Written by David J. Garrow On August 6, 1965, the Voting Rights Act of 1965 was signed into law by President Lyndon B. Johnson, an even to which the newspapers of August 7 devoted headline coverage. This book is about voting rights, but it is also about protest, because the story of how southern blacks finally won equal voting rights cannot be fully appreciated without an understanding of how the dynamics of protest helped them to achieve the remarkable gains that they made. Softcover, 346 pages, $37.00.
Written by Drew D. Hanson
The Dream is the first book about Martin Luther King, Jr.'s legendary "I Have A Dream" speech. Opening with an enthralling account of the August day in 1963 that saw 250,000 Americans converge on the March on Washington, The Dream delves into the fascinating and little-known history of Dr. King's speech. Hansen, the author, explores King's compositional strategies and techniques and proceeds to a brilliant analysis of the speech itself, examining it on various levels: as a political treatise, a work of poetry, and as a masterfully delivered and improvised sermon bursting with biblical language and imagery. Hardcover, 294 pages, $23.95.
DVD/ Audio DVD
Never Lose Sight of Freedom
Follow the footsteps of 1965 voting rights marchers with Never Lose Sight of Freedom, your multi-media, DVD guided tour to this historic struggle. Meeth the people, see the places, and feel the events that reshaped US democracy forever. Frank interviews with 39 leaders and foot soldiers bring this historic struggle alive today. Vintage news footage documents the violence and courage of "Bloody Sunday"-as the nation moved from Jim Crow injustice to passage of the 1965 Voting Rights Act. With this 2-disc set, you too will march from Selma to Montgomery in Alabama, guided by the searching eyes and camera of 20 Alabama high school students. DVD, $29.95.
This DVD features highlights from major speeches given by the Reverend Martin Luther King, Jr. Included are the I Have A Dream speech delivered at the Lincoln Memorial, Washington, DC (August 28, 1963); Brown Chapel, Selma, Alabama (March 8, 1965); the I've Been to the Mountaintop his final Speech, the day before Dr. King's Assassination (April 3, 1968); and Robert F. Kennedy's Eulogy for Dr. King (April 4, 1968). DVD, 60 minutes, $20.00.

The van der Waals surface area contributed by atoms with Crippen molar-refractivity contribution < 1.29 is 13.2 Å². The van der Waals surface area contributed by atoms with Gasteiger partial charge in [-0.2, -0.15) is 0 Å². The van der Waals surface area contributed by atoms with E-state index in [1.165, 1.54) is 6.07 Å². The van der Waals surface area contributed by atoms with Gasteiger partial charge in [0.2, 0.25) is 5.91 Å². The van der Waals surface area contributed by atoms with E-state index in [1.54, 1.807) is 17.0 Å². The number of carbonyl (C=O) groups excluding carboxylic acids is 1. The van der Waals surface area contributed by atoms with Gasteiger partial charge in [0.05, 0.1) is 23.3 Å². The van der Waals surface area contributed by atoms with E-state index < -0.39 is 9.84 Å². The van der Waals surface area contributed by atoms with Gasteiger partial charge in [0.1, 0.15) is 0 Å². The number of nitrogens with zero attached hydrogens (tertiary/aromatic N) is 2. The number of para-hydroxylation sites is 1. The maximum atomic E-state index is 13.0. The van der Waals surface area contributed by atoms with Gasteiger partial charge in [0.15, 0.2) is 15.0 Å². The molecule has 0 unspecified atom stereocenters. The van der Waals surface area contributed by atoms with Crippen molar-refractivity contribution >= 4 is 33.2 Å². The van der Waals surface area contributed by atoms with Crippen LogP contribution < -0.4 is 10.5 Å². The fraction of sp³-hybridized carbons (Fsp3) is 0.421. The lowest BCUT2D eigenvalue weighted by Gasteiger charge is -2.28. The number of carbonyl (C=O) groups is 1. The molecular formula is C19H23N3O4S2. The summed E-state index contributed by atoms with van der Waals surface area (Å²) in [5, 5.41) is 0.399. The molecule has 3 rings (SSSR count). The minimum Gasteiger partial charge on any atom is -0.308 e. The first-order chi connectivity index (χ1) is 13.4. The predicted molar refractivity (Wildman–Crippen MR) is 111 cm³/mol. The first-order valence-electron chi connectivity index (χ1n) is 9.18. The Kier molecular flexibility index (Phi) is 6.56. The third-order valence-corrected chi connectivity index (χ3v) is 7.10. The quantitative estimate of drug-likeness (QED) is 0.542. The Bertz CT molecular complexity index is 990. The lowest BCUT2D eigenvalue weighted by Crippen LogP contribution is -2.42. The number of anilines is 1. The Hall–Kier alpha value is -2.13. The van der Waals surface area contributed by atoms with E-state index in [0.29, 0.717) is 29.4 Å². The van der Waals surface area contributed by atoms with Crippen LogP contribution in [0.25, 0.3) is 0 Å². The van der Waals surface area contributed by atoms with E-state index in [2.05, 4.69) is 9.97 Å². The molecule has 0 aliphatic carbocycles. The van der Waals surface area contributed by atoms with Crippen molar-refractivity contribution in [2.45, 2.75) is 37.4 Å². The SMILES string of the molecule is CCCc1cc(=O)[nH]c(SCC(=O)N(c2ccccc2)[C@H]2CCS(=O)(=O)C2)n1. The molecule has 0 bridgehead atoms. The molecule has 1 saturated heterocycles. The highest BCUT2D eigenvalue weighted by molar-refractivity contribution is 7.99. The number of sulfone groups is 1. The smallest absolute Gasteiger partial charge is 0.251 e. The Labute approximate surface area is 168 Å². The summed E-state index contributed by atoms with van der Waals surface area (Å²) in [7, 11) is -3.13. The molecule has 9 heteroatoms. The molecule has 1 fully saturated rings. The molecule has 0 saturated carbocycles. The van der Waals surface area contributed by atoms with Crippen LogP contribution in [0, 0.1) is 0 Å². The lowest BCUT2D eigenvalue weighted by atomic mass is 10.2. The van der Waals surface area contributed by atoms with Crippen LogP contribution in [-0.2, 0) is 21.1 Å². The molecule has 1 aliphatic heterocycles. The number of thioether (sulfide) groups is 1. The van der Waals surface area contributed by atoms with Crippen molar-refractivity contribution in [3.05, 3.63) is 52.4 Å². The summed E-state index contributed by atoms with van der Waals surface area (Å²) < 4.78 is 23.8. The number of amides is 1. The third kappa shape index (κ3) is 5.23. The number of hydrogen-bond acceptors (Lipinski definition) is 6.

Spirituals, gospels and new songs of the Freedom Rider and Sit-In Movement sung by the Montgomery Gospel Trio, The Nashville Quartet and Guy Carawan. CD, $17.99.
This 19-page magazine is a timeline of the Civil Rights Movement in the United States. It is laid out in a way that makes it fun and easy for children to learn about the Civil Rights movement. It also features books for children and adults who are interested in learning more about Movement. The last 2 pages feature activities to help the reader test what he or she has learned from the book. Great for teachers! Softcover, $3.50.
Written by Linda Lowery
This easy-to-read book chronicles the life of Martin Luther King Jr and the events leading up to the creation of a national holiday in his honor. This children's book is filled with illustrations and contains thoughts on Martin Luther King. Softcover, 56 pages, $5.95.
By Johnny Ray Moore
This little book tells the story of Martin Luther King, Jr. and how he excelled at school, became a minister and worked to end segregation in America. Parents can use this book to introduce Dr. King to very young children through these simple words and delicate watercolors. Great for baby to preschool age children! Board book for little fingers; 26 pages, $6.95.
How well do you know black history? Where did Dr. Martin Luther King deliver his "I have a Dream" speech? Who wrote Invisible Man? Includes 5,000 years of heroes, culture and achievement, from kingdom of ancient Ghana to Oprah Winfrey, the Fourteenth Amendment and the very first Freedom Ride, Charles Drew, the NAACP's Spingarn Medal, Colin Powell and Jesse Owens. Because it's more than knowledge - it's heritage. $10.95
This deck of 48 knowledge cards offers a concise illustrated history of the civil rights movement. Each card has a photograph of an important event or person on one side and a brief biography or account on the other. From legally sanctioned segregation to Freedom Riders rolling into the country of white rage; from Brown v. Board of Education to Rosa Parks; from Dr. King's Southern Christian Leadership Conference to the Student Nonviolent Coordinating Committee, these cards tell the story of a turbulent era and a proud achievement. $9.95